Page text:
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What is the pronunciation difference between collar and color? Can a native speaker tell them apart?

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6 Answers 6

up vote 4 down vote accepted

Yes, native speakers can easily differentiate these words.

If you have trouble with IPA, you can try pronouncing them this way (for American English):

color ≈ culler (the vowel is a short "uh" sound)

collar ≈ caller (the syllable following c is just like the word all)

You might try practicing with a sentence like "What color is your collar?" and overemphasize the differences until you get used to the sound.

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This is Californian or Canadian pronunciation; in the East, some of us distinguish between color = culler, collar and caller. –  Peter Shor Nov 3 '11 at 9:46
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Well, I'm neither from nor have lived in California or Canada; I have lived in New York, DC, and Florida. I think caller and collar can be distinguishable, but often aren't; I also think the above explanation is an effective way to think about it for someone who can't currently identify any difference between the two words. –  onomatomaniak Nov 3 '11 at 9:55
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Now that you've brought it up, I agree; this indeed should be an effective way to think about it for somebody who can't currently identify any difference. –  Peter Shor Nov 3 '11 at 10:13
    
+1 for What color is your collar?. –  Michael Kjörling Nov 3 '11 at 10:53
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Color is pronounced much shorter than collar. Pronouncing collar you spend a bit more time on the first coll- part.

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The vowel sound is slightly more open in collar [ɑ] than in color [ʌ].

English pronunciation is not always easy for non native speakers. A good thing is to be able to read the IPA. Most bilingual paper dictionaries will give the pronunciation of words in the IPA.
And on monolingual dictionaries on the web you can listen to the word as well:

An on the Wiktionary, the Freedictionary and lots of others.

On the University of Iowa website there is a very good flash animation that shows all the movements involved when pronouncing each vowel.

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You seem to have listed the British pronunciation of color and American of collar, regarding the ending /r/. –  Tim N Nov 3 '11 at 9:01
    
@ Tim: Thanks. I got confused when copy pasting link. I have corrected now. +1 –  Laure Nov 3 '11 at 9:48
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For "collar" you say "caw", opening your mouth to about half-open as you say the vowel.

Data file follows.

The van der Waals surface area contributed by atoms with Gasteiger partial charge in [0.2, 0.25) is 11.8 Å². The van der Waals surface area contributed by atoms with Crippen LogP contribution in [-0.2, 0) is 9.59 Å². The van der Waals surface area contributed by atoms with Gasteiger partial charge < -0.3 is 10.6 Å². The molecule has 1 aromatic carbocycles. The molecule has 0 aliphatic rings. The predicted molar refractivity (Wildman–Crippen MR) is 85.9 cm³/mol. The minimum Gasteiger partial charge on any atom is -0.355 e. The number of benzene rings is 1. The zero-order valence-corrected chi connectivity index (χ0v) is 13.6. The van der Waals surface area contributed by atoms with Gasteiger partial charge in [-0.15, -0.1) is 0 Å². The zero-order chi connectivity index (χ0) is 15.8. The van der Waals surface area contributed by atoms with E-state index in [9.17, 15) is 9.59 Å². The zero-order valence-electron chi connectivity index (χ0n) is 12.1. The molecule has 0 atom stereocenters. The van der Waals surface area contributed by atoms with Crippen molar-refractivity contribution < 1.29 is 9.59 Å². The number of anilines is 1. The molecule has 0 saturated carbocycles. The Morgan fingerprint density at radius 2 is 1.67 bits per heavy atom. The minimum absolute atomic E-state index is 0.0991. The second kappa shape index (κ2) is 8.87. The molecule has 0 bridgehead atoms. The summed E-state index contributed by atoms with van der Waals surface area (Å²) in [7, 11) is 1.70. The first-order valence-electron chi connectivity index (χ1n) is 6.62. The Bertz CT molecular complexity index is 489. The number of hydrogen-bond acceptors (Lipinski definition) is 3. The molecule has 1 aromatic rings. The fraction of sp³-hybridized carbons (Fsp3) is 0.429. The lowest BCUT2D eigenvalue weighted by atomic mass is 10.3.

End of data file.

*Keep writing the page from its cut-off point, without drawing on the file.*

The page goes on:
For "color" you say "cuh", keeping your mouth just barely ajar.

In both cases, the second syllable is just lrrr.

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Approximate to Kollar (gentle r) and Culla in British English.

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The difference is quite clear in British pronunciation. Colour is /ˈkʌlə/, rhyming with duller. Collar is /ˈkɒlə(r)/, rhyming with dollar. (I realize those rhymes may not be much help if duller and dollar sound the same in American pronunciation.)

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Color rhymes with duller and collar with dollar in American pronunciation as well. This may not help if the OP also has trouble telling duller and dollar apart, though. –  Peter Shor Nov 3 '11 at 12:05
    
@Peter Shor In which American dialect does "duller" have a /ʌ/ sound? (It's not the same as "dollar", but it's not the same as "color" either. (It's confusing because both the "l-colored" and the standard version of /ʌ/ are written the same way in some schemes, but color definitely has the latter and dull definitely has the former) –  Random832 Nov 3 '11 at 14:12
    
@Random832: I agree with you, they're not quite the same sound. But is it a good idea to confuse someone learning English with l-colored /ʌ/? I don't think color and duller are that far apart, but maybe I think that because I distinguish cot and caught. –  Peter Shor Nov 3 '11 at 15:12
    
@Peter Shor I suppose our opinions simply differ - most importantly, I think the vowel sounds are further apart than color and collar in the first place. And the issue in pronouncing color correctly is to not make the l-colored sound - so focus on making a "kuh" sound and then add the rest afterward without changing the sound (as in Malvolio's answer) is better than relying on an analogy to "duller" [which the questioner may not know how to pronounce, and which doesn't actually rhyme] –  Random832 Nov 3 '11 at 15:18
    
I don't think cot/caught is really relevant - except in as much as it affects "collar" (and its distinction from "caller", and Malvolio's answer's "aw"), and I distinguish them too in any case. –  Random832 Nov 3 '11 at 15:20
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